Pour into Bundt tin and bake for 1 hour to 70 minutes, until a cake tester inserted in the center comes out clean. Cool in tin for about 25 minutes, then turn out onto a wire rack to cool completely.

To make drizzle, combine powdered sugar, almond extract, and 2 teaspoons water; add enough additional water to make a drizzly icing. Spoon over the top of your cake or pipe from a piping bag (I piped mine from a bag to control it better). Allow icing to harden before storing; wrap in plastic and store at room temperature for 3-4 days. Makes about 12 servings.

Pumpkin Pecan Bundt Cake

My mom has some dietary restrictions, and she tends to stay away from dairy. Last night Mike and I went to her house for dinner to celebrate my birthday, and I figured baking a dairy-free cake was the least I could do for the woman who gave me life. After all, she’s the one who did all the hard work, right?

Dairy-free baking isn’t always as challenging as it might seem, and there are many recipes out there that don’t require a range of bizarre ingredients to substitute for butter or milk. Most vegetable cakes, like this pumpkin cake, use oil instead of butter. Such cakes are usually fluffier than butter-based cakes, and tend to keep their moisture longer. And if you choose to bake your cake in a Bundt tin, as I did here, there’s no need for a buttercream or cream cheese frosting; you can whip up a simple glaze icing with just powdered sugar and water. I’m happy to report that Genny loved this cake, so it’s one I’ll make again for her in the future.

Ingredients

  • 3 cups flour
  • 2 teaspoons baking soda
  • 2 1/2 teaspoons pumpkin pie spice
  • 1/2 teaspoon salt
  • 2 1/2 cups sugar
  • 1 cup vegetable oil
  • 3 eggs
  • 15 ounces pumpkin puree
  • 3/4 cup chopped pecans, toasted and cooled
  • 1 cup powdered sugar
  • 4-5 teaspoons water

Preparation

Preheat oven to 350 degrees. Generously grease a 10-inch Bundt pan.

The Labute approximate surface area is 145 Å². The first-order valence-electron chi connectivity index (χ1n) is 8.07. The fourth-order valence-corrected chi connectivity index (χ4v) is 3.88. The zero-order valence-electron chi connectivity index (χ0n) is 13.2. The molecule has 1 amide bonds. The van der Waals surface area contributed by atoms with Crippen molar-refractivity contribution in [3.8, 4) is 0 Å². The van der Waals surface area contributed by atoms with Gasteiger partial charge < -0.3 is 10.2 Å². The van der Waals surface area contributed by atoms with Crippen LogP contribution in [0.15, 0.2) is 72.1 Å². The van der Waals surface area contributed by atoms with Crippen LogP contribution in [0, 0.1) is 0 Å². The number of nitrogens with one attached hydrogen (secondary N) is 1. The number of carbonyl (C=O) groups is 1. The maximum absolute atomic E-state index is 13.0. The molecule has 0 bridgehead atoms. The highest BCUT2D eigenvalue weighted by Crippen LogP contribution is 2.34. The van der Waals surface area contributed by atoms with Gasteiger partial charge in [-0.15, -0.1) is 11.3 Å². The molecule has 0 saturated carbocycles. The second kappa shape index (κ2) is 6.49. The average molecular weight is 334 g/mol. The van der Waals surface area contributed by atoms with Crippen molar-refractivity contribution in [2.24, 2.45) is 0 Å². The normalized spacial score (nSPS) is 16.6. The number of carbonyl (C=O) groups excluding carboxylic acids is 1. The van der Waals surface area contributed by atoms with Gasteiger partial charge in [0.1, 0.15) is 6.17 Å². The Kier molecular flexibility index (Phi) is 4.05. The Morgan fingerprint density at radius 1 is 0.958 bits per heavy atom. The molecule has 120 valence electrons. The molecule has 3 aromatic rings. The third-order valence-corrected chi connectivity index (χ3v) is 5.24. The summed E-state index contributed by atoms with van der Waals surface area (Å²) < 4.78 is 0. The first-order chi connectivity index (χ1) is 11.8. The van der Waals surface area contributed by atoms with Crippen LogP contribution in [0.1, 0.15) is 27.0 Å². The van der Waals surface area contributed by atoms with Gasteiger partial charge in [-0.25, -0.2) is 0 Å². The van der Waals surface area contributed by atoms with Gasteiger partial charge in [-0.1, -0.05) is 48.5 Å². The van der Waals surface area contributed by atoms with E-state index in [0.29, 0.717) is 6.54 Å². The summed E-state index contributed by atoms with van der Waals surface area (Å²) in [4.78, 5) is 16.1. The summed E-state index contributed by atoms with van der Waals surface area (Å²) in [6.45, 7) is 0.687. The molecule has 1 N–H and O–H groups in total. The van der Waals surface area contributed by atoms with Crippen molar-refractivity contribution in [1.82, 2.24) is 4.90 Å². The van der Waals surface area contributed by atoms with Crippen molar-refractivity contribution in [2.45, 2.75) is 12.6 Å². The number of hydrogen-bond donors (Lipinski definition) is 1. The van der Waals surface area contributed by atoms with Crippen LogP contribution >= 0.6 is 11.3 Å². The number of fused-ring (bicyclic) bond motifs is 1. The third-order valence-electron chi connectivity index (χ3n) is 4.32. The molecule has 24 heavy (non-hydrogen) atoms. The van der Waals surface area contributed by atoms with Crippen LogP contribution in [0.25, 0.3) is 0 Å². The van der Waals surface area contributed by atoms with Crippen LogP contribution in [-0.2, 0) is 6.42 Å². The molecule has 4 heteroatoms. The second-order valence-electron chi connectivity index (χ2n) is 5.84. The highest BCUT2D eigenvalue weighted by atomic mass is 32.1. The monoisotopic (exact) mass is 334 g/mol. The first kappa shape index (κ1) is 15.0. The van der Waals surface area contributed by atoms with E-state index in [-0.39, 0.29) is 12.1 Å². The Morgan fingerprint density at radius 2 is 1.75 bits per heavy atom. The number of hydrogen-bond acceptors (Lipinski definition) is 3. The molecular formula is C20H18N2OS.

In a medium bowl, combine flour, baking soda, and pumpkin pie spice; set aside.

In a large mixing bowl, stir together sugar and oil until very well-combined. Add eggs, 1 at a time, mixing very well after each.

Stir in flour mixture and pumpkin alternatively, stirring until well-combined and smooth. Fold in toasted pecans, then spoon or pour into prepared pan.

Bake for about 45 minutes, then check with a cake tester or toothpick; continue baking for a few minutes at a time, checking frequently, until the cake tester comes out clean. My cake baked for about 50 minutes.

Remove from oven and cool cake in pan for 10 minutes. Flip out onto a wire rack to cool completely before glazing and drizzling.

To make the glaze, in a small bowl, combine powdered sugar and 2 teaspoons water. Continue adding water until glaze reaches a pourable consistency, then pour over cake and allow to drip down the sides.

Store cake at room temperature for 2-3 days. Makes about 12 servings.

Poppy Seed Cake

I love retro things, and this poppy seed cake could not look more retro. Perched under the dome of my glass cake stand, it reminds me of something you’d see on the counter of a diner where waitresses dress in aqua-colored uniforms, coffee is fifty cents a cup, and regulars know each other by name.

Adapted from a recipe I found at Taste of Home, which apparently won grand champion at the North Dakota state fair, this cake has amazing texture and absolutely delicious flavor. It’s almost like a moist pound cake, but not as heavy as a pound cake, and flavor-wise the combination of vanilla, almond, and butter extracts is one I’ve never used before but definitely will again. And because it uses oil instead of butter, this cake is incredibly easy to make, requiring only that you mix the ingredients together with a whisk and spoon. It’s one I’ll make many more times in the future.